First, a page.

A Worked Example

Problem:

 Given a Boolean expression:

F = AB + B'C

use a Karnaugh map (K-map) to minimize.

Wondering how to pronounce "Karnaugh map?" Click here.

Approach:

Determine the size (number of cells) for the Karnaugh map. To do this, count the number of unique variables in the expression. Do not count B' (the complement of B) as a separate variable from B. Hence, in  AB + B'C there are 3 variables: A, B, and C.

For k variables, each of which can take one of two values (e.g., 1 or 0, true or false, high or low voltage), there are 2k possible combinations of variable values. Here, 2 is the base of the number system, since there are only 2 possible values. Hence, for the 3 variables in this problem, we must have 23 = 2 x 2 x 2 = 8 cells in the Karnaugh map to hold all the possible combinations.

Number of cells in map = 23 = 8

Just in case you are curious, here is a truth table of all 8 combinations, color-coded so we can match them up easily with the Karnaugh map that we are doing next:

Possible Combinations:

A B C
1 1 1
1 1 0
1 0 1
1 0 0
0 1 1
0 1 0
0 0 1
0 0 0

Next we examine an empty Karnaugh map with 8 cells, this time colored (for educational purposes only) to show which ABC value from the above table corresponds to which cell. Here the four rows represent all the combinations of the variables BC, and the two columns represent all the values that can be taken by the remaining variable, A.  Note that the values of B and C are in Gray code order in the rows.

We can see that the upper left cell corresponds to an ABC value of 000, and the lower right to an ABC value of 110.  Inside each cell will go the value of F = AB + B'C for that cell's ABC value.

Here's an untinted version of the same empty 3-variable Karnaugh map. Having an empty version can be handy, so that you can quickly make a new 3-variable Karnaugh map without having to redraw one each time. To save the image to your hard drive, right-click on it, and depending on your browser, choose "Save Picture As" or an equivalent command.

Now back to the problem. Let's populate the empty Karnaugh map with values of F = AB + B'C, one for each possible value of ABC. First make a truth table for F, so we can know what values to put in the cells. The leftmost 3 columns of the truth table for F are the same as the truth table above showing all possible value combinations for ABC.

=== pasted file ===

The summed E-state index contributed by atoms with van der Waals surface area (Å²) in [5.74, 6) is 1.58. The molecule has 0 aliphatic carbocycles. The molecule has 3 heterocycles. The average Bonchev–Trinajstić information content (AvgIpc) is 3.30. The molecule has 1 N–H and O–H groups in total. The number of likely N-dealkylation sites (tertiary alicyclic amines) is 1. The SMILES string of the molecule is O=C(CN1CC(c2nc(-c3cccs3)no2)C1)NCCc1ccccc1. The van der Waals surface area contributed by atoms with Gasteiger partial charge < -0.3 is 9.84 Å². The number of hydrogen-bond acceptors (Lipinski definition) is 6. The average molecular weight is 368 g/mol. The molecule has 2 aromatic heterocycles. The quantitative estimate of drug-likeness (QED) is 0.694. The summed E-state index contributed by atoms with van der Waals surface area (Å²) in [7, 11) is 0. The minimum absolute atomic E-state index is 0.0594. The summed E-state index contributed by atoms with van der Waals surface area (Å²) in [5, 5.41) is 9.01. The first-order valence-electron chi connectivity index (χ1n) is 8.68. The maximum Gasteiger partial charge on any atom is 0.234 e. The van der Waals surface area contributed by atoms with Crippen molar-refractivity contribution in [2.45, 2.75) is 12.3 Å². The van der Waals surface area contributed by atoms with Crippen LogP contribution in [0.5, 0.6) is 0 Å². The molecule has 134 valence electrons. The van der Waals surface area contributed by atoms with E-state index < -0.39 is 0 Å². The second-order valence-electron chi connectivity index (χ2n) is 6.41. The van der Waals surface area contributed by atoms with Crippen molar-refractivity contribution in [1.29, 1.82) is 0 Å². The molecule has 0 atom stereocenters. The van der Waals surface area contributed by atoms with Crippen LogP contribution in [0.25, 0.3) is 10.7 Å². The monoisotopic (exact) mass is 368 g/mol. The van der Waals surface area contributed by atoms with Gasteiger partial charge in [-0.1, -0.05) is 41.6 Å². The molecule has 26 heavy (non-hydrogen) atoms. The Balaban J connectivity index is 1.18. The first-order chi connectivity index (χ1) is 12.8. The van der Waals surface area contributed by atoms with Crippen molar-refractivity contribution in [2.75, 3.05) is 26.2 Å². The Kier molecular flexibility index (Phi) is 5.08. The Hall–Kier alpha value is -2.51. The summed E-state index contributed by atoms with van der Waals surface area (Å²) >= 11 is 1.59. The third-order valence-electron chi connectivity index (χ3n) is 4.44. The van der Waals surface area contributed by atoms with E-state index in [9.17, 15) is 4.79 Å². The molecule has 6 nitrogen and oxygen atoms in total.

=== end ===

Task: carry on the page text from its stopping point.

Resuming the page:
Side Note: At left, the text corresponding to the number of unique variables is highlighted in yellow, and the text corresponding to the base of the number system is highlighted in turquoise.

Note that color is not used in Karnaugh-map-related homework, although with more complex maps sometimes different colors are used around the prime implicants, for clarity.

 Color is used here only as an educational aid.

 


 

Truth Table for F = AB + B'C

A

B

C

B'

AB

B'C

F = AB + B'C

1

1

1

0

1

0

1

1

1

0

0

1

0

1

1

0

1

1

0

1

1

1

0

0

1

0

0

0

0

1

1

0

0

0

0

0

1

0

0

0

0

0

0

0

1

1

0

1

1

0

0

0

1

0

0

0

 

Continuing on:

 

Here is the 8-cell Karnaugh map, filled with the values from the truth table:

Next, combine prime implicants, which are maximal groupings of 1's of sizes that are powers of 2, such as 1 one, 2 ones, 4 ones, 8 ones, etc.  Here the largest number of 1's that is a power of two that we can find in a block or straight line is 2. We do have one column of three 1's, but 3 is not an integral power of 2, so we can't use that. Two groupings of 2 ones each is the best we can manage.

The lower circle represents A=1  and B=1, with no reference to C since C can be either 0 or 1. Hence the prime implicant represented by the lower circle is  AB.

The upper circle represents B=0 and C=1, with no reference to A since A can be either 0 or 1. Hence the prime implicant represented by the upper circle is B'C.

Since there are the only two prime implicants, the resulting answer for the minimized representation of  F is:

F = AB + B'C

which is coincidentally the same representation we had for F at the start. This means that F was already in its minimal form when we started the problem.

DONE

 

For the drawing Smartdraw Professional Plus v. 6.2 was used, with the resulting screen image captured by Snagit from Techsmith.com, and further embellished, then optimized for the Web, using Photoshop7. The title graphic was done in Photoshop 7.

 

Copyright © 2003 Crystal Sloan and Dr. Yul Williams
Page Design and Original Graphics Copyright 2003 Crystal Sloan.